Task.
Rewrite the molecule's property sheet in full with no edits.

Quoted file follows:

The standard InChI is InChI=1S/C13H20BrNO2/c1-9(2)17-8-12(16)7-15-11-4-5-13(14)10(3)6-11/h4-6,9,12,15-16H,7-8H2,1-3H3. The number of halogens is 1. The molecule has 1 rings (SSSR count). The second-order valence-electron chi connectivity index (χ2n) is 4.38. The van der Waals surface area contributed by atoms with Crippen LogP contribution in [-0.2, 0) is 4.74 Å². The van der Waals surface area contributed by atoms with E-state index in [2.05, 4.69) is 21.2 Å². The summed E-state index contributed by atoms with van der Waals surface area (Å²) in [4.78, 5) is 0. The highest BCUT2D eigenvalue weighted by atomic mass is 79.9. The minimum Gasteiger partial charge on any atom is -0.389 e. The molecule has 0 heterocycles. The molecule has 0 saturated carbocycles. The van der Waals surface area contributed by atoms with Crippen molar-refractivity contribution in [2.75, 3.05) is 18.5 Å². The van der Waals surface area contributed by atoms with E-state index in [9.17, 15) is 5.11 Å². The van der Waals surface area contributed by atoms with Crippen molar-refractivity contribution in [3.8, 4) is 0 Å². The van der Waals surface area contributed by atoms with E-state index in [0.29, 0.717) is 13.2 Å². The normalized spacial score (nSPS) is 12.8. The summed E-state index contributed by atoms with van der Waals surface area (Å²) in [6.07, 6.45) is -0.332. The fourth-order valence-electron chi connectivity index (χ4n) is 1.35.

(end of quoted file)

The standard InChI is InChI=1S/C13H20BrNO2/c1-9(2)17-8-12(16)7-15-11-4-5-13(14)10(3)6-11/h4-6,9,12,15-16H,7-8H2,1-3H3. The number of halogens is 1. The molecule has 1 rings (SSSR count). The second-order valence-electron chi connectivity index (χ2n) is 4.38. The van der Waals surface area contributed by atoms with Crippen LogP contribution in [-0.2, 0) is 4.74 Å². The van der Waals surface area contributed by atoms with E-state index in [2.05, 4.69) is 21.2 Å². The summed E-state index contributed by atoms with van der Waals surface area (Å²) in [4.78, 5) is 0. The highest BCUT2D eigenvalue weighted by atomic mass is 79.9. The minimum Gasteiger partial charge on any atom is -0.389 e. The molecule has 0 heterocycles. The molecule has 0 saturated carbocycles. The van der Waals surface area contributed by atoms with Crippen molar-refractivity contribution in [2.75, 3.05) is 18.5 Å². The van der Waals surface area contributed by atoms with E-state index in [9.17, 15) is 5.11 Å². The van der Waals surface area contributed by atoms with Crippen molar-refractivity contribution in [3.8, 4) is 0 Å². The van der Waals surface area contributed by atoms with E-state index in [0.29, 0.717) is 13.2 Å². The normalized spacial score (nSPS) is 12.8. The summed E-state index contributed by atoms with van der Waals surface area (Å²) in [6.07, 6.45) is -0.332. The fourth-order valence-electron chi connectivity index (χ4n) is 1.35.